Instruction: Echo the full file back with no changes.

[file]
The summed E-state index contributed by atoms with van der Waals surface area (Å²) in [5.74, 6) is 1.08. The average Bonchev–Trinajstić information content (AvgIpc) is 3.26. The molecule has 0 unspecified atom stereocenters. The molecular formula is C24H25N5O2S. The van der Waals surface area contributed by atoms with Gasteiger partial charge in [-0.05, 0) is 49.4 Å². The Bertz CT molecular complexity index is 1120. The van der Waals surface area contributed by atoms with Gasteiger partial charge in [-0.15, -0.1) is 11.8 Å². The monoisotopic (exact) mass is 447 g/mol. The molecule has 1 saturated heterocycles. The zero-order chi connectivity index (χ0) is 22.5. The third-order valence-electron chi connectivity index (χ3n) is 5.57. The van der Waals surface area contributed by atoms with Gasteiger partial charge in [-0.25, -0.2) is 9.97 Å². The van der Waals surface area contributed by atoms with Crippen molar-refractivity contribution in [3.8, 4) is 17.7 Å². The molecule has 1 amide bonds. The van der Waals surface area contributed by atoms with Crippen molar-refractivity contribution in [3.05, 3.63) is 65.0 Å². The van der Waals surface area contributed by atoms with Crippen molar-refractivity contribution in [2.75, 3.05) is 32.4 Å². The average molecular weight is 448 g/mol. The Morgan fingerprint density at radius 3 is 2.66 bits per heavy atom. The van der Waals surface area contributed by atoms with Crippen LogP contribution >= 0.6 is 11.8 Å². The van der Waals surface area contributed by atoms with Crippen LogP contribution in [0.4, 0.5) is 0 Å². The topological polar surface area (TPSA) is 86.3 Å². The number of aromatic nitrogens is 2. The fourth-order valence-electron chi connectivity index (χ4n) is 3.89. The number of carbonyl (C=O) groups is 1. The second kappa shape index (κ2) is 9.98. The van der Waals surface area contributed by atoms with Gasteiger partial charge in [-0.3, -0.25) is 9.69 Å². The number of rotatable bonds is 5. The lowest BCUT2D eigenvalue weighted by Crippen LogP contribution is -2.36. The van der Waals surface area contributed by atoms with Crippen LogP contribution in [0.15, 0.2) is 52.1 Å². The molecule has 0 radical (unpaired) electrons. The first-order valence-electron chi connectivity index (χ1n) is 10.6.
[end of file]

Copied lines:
The summed E-state index contributed by atoms with van der Waals surface area (Å²) in [5.74, 6) is 1.08. The average Bonchev–Trinajstić information content (AvgIpc) is 3.26. The molecule has 0 unspecified atom stereocenters. The molecular formula is C24H25N5O2S. The van der Waals surface area contributed by atoms with Gasteiger partial charge in [-0.05, 0) is 49.4 Å². The Bertz CT molecular complexity index is 1120. The van der Waals surface area contributed by atoms with Gasteiger partial charge in [-0.15, -0.1) is 11.8 Å². The monoisotopic (exact) mass is 447 g/mol. The molecule has 1 saturated heterocycles. The zero-order chi connectivity index (χ0) is 22.5. The third-order valence-electron chi connectivity index (χ3n) is 5.57. The van der Waals surface area contributed by atoms with Gasteiger partial charge in [-0.25, -0.2) is 9.97 Å². The van der Waals surface area contributed by atoms with Crippen molar-refractivity contribution in [3.8, 4) is 17.7 Å². The molecule has 1 amide bonds. The van der Waals surface area contributed by atoms with Crippen molar-refractivity contribution in [3.05, 3.63) is 65.0 Å². The van der Waals surface area contributed by atoms with Crippen molar-refractivity contribution in [2.75, 3.05) is 32.4 Å². The average molecular weight is 448 g/mol. The Morgan fingerprint density at radius 3 is 2.66 bits per heavy atom. The van der Waals surface area contributed by atoms with Crippen LogP contribution >= 0.6 is 11.8 Å². The van der Waals surface area contributed by atoms with Crippen LogP contribution in [0.4, 0.5) is 0 Å². The topological polar surface area (TPSA) is 86.3 Å². The number of aromatic nitrogens is 2. The fourth-order valence-electron chi connectivity index (χ4n) is 3.89. The number of carbonyl (C=O) groups is 1. The second kappa shape index (κ2) is 9.98. The van der Waals surface area contributed by atoms with Gasteiger partial charge in [-0.3, -0.25) is 9.69 Å². The number of rotatable bonds is 5. The lowest BCUT2D eigenvalue weighted by Crippen LogP contribution is -2.36. The van der Waals surface area contributed by atoms with Crippen LogP contribution in [0.15, 0.2) is 52.1 Å². The molecule has 0 radical (unpaired) electrons. The first-order valence-electron chi connectivity index (χ1n) is 10.6.